Fire load: Survey data, recent standards, and probabilistic models for office buildings

Negar Elhami Khorasani, Maria Eugenia Moreyra Garlock, Paolo Gardoni

Research output: Contribution to journalArticlepeer-review

37 Scopus citations


To enable a probabilistic performance-based approach to fire design, probabilistic models to represent the fire load are needed. Such probabilistic models are presented in this paper for office buildings. First, a literature review of recent fire load density surveys is presented. These surveys indicate a large range of fire load density values, and strong correlation between fire load density, compartment area, and use. However, current codes and standards (such as Eurocode and a recent publication of NFPA 557) that are used to estimate fire load density do not account for these variables and specify constant values. Based on survey data, a Bayesian probability approach is used to develop probabilistic models to predict the fire load density in office buildings (one for light-weight use and one for heavy-weight use). The models consider the size of the compartment and the office room use (general office, library, storage, etc.). The proposed models correlate well to the data and have a better fit than that obtained, using the Eurocode and NFPA 557. The proposed models for fire load density are then used to develop probabilistic models for the maximum fire temperature in a given compartment. Several scenarios with different floor areas and openings are defined and the fire load models developed in this paper are used to investigate the range of possible maximum fire temperatures and their corresponding probabilities. It is found that the proposed maximum temperature model results in a range of temperatures that correlates well with the test data and the Refined Tanaka Method proposed by a recent SFPE standard. It is shown that both the fire load density and the maximum temperature probabilistic models are well suited for application in a probabilistic performance-based approach to fire design.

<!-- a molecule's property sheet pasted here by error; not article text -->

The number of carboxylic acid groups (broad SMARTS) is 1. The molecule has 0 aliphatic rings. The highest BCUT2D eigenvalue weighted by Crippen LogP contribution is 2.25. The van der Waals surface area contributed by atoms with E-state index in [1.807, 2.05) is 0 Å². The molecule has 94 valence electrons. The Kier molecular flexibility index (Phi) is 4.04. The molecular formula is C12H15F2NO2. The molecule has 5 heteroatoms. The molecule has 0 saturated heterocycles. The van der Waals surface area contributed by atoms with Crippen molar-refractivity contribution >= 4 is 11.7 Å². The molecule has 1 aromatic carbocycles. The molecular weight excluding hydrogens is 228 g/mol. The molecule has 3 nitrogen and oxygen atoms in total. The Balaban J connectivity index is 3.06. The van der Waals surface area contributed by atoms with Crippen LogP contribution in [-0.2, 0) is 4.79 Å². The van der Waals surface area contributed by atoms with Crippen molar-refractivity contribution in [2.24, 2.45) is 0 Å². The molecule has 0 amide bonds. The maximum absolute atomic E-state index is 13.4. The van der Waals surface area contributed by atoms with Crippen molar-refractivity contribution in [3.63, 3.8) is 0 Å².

Original languageEnglish (US)
Pages (from-to)152-165
Number of pages14
JournalEngineering Structures
StatePublished - 2014

All Science Journal Classification (ASJC) codes

  • Civil and Structural Engineering


  • Bayesian
  • Compartment fire
  • Fire load
  • Fire load density
  • Fire temperature
  • Office
  • Performance-based design
  • Probabilistic model
  • Survey


Dive into the research topics of 'Fire load: Survey data, recent standards, and probabilistic models for office buildings'. Together they form a unique fingerprint.

Cite this